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PSO chief executive Gillian Bremner said it received a letter from DHB chairman Joe Butterfield responding to its request on Friday afternoon.
''I understand your client's disappointment in not being selected the third provider for home and community-based services, but the DHB is not revisiting that decision. Accordingly, I can not agree to a meeting to discuss reconsideration of the selection process,'' Mr Butterfield said in the letter.
PSO's board would meet on Thursday to decide whether to go ahead with legal action against the DHB - which could mean going to court.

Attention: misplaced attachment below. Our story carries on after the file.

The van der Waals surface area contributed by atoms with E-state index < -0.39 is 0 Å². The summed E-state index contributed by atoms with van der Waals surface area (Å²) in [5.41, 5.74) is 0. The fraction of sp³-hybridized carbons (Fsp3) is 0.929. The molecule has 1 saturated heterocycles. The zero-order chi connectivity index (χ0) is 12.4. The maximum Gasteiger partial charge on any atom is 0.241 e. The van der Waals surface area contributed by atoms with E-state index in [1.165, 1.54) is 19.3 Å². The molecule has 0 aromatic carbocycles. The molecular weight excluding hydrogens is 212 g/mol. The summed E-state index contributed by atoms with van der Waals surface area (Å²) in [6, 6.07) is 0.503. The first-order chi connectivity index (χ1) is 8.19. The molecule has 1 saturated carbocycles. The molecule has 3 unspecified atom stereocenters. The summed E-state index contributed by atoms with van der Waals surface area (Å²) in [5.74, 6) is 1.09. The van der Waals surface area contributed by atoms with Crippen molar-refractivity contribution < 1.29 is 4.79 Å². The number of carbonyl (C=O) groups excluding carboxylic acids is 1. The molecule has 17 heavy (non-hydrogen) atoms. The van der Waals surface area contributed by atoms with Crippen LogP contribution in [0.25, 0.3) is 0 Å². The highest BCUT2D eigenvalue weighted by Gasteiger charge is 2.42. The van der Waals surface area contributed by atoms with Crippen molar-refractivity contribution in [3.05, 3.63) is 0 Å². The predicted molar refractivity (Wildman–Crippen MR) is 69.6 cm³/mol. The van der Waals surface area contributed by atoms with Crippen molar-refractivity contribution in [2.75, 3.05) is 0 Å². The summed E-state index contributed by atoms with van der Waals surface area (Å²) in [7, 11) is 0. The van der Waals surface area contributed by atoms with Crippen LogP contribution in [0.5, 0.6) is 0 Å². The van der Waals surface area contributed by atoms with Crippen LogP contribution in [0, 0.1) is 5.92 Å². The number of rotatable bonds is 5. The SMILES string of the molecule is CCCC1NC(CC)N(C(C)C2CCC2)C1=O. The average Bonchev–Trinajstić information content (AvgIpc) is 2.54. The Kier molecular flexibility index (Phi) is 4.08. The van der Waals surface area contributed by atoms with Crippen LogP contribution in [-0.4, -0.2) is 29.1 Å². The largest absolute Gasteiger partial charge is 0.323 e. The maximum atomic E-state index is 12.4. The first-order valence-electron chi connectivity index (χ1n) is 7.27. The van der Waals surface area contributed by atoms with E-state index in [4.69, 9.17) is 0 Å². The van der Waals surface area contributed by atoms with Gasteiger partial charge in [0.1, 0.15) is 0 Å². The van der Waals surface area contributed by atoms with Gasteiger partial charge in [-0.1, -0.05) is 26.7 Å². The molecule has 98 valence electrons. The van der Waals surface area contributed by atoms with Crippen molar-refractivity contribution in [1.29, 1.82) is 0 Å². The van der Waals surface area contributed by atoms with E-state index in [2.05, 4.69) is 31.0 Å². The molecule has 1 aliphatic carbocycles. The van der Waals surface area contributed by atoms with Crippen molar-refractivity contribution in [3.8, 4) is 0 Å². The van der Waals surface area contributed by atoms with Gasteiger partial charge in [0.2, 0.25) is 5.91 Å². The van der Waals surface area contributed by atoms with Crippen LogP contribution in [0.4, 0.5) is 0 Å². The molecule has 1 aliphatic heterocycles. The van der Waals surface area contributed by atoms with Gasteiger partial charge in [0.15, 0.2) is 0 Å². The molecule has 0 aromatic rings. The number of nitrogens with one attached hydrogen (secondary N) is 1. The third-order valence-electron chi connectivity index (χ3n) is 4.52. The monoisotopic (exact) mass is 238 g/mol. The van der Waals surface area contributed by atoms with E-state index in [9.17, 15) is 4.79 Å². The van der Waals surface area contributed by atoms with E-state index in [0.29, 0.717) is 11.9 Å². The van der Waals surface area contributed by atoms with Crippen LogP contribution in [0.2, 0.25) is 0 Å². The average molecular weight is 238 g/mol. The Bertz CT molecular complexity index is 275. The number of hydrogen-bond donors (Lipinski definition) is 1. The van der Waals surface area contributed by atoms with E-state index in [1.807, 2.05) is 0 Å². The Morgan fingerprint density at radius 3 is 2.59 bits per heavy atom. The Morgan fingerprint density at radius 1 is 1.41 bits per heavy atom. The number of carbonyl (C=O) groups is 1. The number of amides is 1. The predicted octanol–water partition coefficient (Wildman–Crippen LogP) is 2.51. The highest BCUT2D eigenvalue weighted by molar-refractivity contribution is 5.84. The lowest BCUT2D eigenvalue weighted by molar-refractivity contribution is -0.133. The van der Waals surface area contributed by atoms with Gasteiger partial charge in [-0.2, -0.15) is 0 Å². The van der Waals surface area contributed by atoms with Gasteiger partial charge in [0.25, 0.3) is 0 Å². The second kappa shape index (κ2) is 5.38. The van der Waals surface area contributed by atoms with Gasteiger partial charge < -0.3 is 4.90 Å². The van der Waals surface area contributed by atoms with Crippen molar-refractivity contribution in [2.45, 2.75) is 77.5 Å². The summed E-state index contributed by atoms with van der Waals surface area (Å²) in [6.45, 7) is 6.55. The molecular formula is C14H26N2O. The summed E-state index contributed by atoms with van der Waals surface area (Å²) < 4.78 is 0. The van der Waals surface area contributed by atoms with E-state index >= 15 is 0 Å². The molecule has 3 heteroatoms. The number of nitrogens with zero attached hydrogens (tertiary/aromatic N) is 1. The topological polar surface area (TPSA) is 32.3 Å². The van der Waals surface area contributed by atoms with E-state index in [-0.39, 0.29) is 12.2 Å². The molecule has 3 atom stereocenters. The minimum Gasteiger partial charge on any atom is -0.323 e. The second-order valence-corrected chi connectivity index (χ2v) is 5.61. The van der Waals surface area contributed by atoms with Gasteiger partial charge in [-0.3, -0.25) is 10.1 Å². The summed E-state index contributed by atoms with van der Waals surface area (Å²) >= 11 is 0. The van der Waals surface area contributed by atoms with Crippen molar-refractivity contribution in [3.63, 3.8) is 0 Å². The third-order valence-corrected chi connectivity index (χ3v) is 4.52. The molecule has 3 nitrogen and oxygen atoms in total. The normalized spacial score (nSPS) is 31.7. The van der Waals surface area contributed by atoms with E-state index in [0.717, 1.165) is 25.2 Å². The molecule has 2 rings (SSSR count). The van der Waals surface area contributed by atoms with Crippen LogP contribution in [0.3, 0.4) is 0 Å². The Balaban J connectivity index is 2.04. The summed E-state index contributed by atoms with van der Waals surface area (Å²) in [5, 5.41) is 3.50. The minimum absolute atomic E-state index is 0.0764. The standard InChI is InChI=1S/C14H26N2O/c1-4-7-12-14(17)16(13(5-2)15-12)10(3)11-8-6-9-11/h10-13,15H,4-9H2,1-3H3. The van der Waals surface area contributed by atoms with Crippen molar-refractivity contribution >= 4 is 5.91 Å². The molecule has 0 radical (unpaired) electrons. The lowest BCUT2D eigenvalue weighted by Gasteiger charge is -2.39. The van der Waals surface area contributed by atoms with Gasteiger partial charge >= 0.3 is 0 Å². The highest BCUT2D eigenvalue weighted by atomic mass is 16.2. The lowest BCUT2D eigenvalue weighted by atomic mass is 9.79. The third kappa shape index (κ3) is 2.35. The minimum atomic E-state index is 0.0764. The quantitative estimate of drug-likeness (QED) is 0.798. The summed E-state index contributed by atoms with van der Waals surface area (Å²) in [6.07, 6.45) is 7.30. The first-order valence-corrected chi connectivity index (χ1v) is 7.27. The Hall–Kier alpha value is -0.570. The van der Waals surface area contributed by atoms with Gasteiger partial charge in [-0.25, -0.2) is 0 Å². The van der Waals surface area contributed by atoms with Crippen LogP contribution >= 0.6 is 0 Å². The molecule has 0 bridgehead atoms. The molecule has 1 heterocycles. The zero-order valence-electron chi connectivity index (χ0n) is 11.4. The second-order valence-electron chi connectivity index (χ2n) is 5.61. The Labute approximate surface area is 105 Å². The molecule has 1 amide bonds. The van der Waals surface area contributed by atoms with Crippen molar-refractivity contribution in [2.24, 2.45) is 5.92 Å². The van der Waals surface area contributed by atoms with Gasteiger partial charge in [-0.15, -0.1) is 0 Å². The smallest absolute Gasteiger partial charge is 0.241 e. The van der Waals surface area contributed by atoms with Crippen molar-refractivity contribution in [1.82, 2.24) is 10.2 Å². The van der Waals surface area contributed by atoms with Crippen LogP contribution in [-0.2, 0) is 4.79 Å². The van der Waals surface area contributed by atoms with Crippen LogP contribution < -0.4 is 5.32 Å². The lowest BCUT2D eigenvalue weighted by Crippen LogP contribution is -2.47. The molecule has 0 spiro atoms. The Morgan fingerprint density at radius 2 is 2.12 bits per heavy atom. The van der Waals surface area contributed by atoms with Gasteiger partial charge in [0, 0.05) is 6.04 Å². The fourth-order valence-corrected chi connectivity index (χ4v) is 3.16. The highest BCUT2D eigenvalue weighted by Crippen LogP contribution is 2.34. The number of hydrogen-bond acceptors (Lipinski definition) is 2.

She could not say which way the board was leaning at this point.
''Obviously, it's a significant issue and it wouldn't be a decision that's made lightly,'' she said.
However, she was confident in the legal opinion supplied by Dr Royden Somerville QC, which identified flaws in the process that led to the decision to dump PSO.
Southern District Health Board chief executive Carole Heatly said in a statement it was sticking by its decision to drop PSO.
''We believe we have been through a fair and transparent tender process and that we have appointed the best possible providers to care for those who require home help in our community.
''The process was externally audited and the new model of care, which will provide an enhanced and more flexible service to clients, extensively consulted on and supported,'' Ms Heatly said.
A petition calling for the board to reconsider closed at 5pm yesterday and Mrs Bremner expected the final tally of signatures to number more than 10,000.